- Apple on Wednesday said it planned to spend $38 billion in taxes on its overseas holdings, which comprise $250 billion in cash and securities.
- Analysts are pumped and believe Apple will return a substantial amount of its money to shareholders.
Apple has about $250 billion in overseas cash, and though the company hasn’t said it will bring it all home and return it to shareholders, that’s what Wall Street analysts heard in Wednesday’s big announcement.
Apple made a variety of announcements Wednesday, including a new campus and a plan to hire 20,000 employees. But one important number the iPhone giant revealed was seized on by analysts: $38 billion, or the amount of tax Apple will pay on its overseas holdings, implying that it plans to bring all of its overseas money back to the US.
That makes Wall Street optimistic that Apple could spend a ton on dividends and buybacks. One analyst from Wells Fargo even suggested that Apple could spend $70 billion this year on share buybacks.
Apple usually announces its capital-return plans in March.
Here’s what Wall Street is saying about Wednesday’s announcement and what it means for Apple shareholders:
Price target: $175
Comment: “Apple will pay $38bn in taxes to repatriate its international cash. Using a 15.5% rate on overseas cash, this implies Apple will repatriate virtually all of its $252bn in overseas cash. We estimate the company generates ~$30bn in overseas cash annually; thus, we do not expect Apple to be short of cash internationally. There was much commentary about jobs and reinvestment; Apple is of course a major and growing contributor to the US economy. In our view, the tone suggests its primary target was not the financial community.”
Piper Jaffray: BULLISH
Price target: $200
Comment: “We believe much of this investment spend by Apple was likely to occur regardless of the more favorable taxation of repatriated offshore cash, but totaling up the contribution and sharing the outcome is a strong PR move and follows a similar announcement from Amazon, which announced plans to hire 100k full-time employees by mid-2018.”
Price target: $200
Comment: “At 15.5% tax rate, this implies AAPL plans to bring back gross $245B … We view this positively and think that almost all of it will be deployed for buybacks/dividends, given AAPL’s strong capital structure and very low cost of debt.”
Wells Fargo: BULLISH
Rating: Market Weight
Price target: $195
Comment: “With ~$250B in cash coming back to the U.S., and given Apple’s strong [free cash flow], could we consider Apple spending $70B+ per annum on share repurchase? $70B/annum in share repo at this price would equate to ~400M shares, or roughly 8% of total shares outstanding.”
Bank of America Merrill Lynch: BULLISH
Price target: $220 (upgraded)
Comment: “If the repatriation tax rate is reduced to 15.5% from the current 35%, then Apple should be able to repatriate substantially all of its foreign cash, without provisioning for additional taxes, by paying out the deferred tax liability already on its balance sheet. After paying out the taxes, Apple would have $200mn of cash back on-shore in the U.S. (which it could potentially use for buybacks, dividends, or M&A).”
Rating: Neutral (downgraded)
Price target: NA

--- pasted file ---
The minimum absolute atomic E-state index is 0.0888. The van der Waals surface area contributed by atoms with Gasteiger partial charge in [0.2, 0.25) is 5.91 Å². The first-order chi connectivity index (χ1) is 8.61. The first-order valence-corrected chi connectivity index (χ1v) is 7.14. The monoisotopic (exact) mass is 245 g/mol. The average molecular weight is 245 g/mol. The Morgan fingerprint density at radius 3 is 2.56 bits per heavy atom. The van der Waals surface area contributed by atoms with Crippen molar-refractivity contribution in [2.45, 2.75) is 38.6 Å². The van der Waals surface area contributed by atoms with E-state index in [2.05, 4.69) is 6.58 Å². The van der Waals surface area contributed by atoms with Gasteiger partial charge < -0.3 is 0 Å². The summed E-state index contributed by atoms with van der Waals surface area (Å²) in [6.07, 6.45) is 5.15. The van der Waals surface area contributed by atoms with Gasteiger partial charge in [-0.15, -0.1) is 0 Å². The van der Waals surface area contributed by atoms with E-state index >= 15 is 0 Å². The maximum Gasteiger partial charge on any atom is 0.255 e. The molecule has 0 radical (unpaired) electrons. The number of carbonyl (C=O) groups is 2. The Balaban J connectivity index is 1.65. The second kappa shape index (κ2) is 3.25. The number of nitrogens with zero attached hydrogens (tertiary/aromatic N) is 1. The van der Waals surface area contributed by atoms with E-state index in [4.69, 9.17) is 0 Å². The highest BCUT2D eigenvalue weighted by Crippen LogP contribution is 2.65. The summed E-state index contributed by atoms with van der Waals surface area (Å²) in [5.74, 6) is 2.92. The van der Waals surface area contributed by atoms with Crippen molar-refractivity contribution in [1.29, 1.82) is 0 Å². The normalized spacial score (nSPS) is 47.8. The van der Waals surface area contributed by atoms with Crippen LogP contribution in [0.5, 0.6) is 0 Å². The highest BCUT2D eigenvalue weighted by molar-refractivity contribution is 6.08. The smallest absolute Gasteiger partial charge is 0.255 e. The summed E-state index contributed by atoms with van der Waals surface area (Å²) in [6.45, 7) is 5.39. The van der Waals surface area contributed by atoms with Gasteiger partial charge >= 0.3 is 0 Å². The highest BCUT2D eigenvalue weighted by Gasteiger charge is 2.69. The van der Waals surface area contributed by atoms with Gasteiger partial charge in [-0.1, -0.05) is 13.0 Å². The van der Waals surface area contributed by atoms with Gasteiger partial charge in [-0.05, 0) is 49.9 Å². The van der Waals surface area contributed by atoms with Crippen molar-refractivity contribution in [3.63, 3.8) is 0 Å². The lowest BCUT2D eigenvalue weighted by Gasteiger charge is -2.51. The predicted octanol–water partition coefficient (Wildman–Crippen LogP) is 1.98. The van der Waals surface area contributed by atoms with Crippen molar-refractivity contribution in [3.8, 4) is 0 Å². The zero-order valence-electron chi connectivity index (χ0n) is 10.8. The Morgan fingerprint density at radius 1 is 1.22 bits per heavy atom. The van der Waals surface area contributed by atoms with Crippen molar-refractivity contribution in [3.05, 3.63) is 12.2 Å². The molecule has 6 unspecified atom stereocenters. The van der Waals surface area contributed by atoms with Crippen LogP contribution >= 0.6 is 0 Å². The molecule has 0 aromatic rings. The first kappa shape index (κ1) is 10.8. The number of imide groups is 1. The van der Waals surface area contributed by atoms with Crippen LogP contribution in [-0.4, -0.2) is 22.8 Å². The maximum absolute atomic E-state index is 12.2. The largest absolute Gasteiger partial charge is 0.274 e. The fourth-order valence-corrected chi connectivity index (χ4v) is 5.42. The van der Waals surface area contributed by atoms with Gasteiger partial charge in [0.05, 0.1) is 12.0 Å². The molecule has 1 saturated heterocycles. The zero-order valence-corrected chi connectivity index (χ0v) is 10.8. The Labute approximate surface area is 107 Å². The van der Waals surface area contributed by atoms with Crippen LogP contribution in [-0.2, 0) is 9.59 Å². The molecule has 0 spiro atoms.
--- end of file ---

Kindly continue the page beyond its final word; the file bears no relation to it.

Comment: “AAPL is a significant beneficiary from tax reform with $250B+ of trapped cash as of September. Each $20B of the estimated $250B in trapped cash once repatriated utilized toward an accelerated/expanded buyback adds $0.30 to annual EPS. In addition, each 100 basis points of tax rate reduction adds $0.15 to annual EPS.”
Price target: $190
Comment: “Apple plans to contribute $350 billion to the U.S. economy over the next five years in the form of direct employment, investment in domestic suppliers and manufacturers, and accelerating efforts in support of coding education. For perspective, the company plans to spend $55 billion on an apples-to-apples basis in 2018, which implies gradual increases in the ensuing years, and includes signification data center expansion.”
Price target: $188
Comment: “AAPL being a substantial beneficiary of U.S. tax reform is no surprise, rather the perennial discussion is around where AAPL will put its windfall to work. With today’s announcement AAPL began publicly laying the groundwork of its U.S. investment plans focusing on cash repatriation, spending with domestic suppliers and manufacturers, Capex including a new campus and additional data centers, strategic investments in U.S. partners, and the broadening of the app economy. All worthwhile investments that we view favorably, but we do worry about how political pressures may influence spending in such a way that they may not be optimal for shareholders.”
Price target: $215
Comment: “Apple will increase the size of its Advanced Manufacturing Fund to $5B from $1B, which it started a year ago to support what it sees as innovative American manufacturers in its supply chain, following initial projects having been so far announced with Corning in Kentucky (e.g., making Gorilla Glass) and Finisar in Texas (e.g., making VCSEL wafers used for 3D sensing cameras in the new iPhone X). Apple has vertically integrated certain components over the years (e.g., Ax mobile processor design, capacitive touch, SSD controllers) but also long used its large cash position as a strategic supply-chain lever, backing things like LCD and memory manufacturing capacity/building lines for certain suppliers.”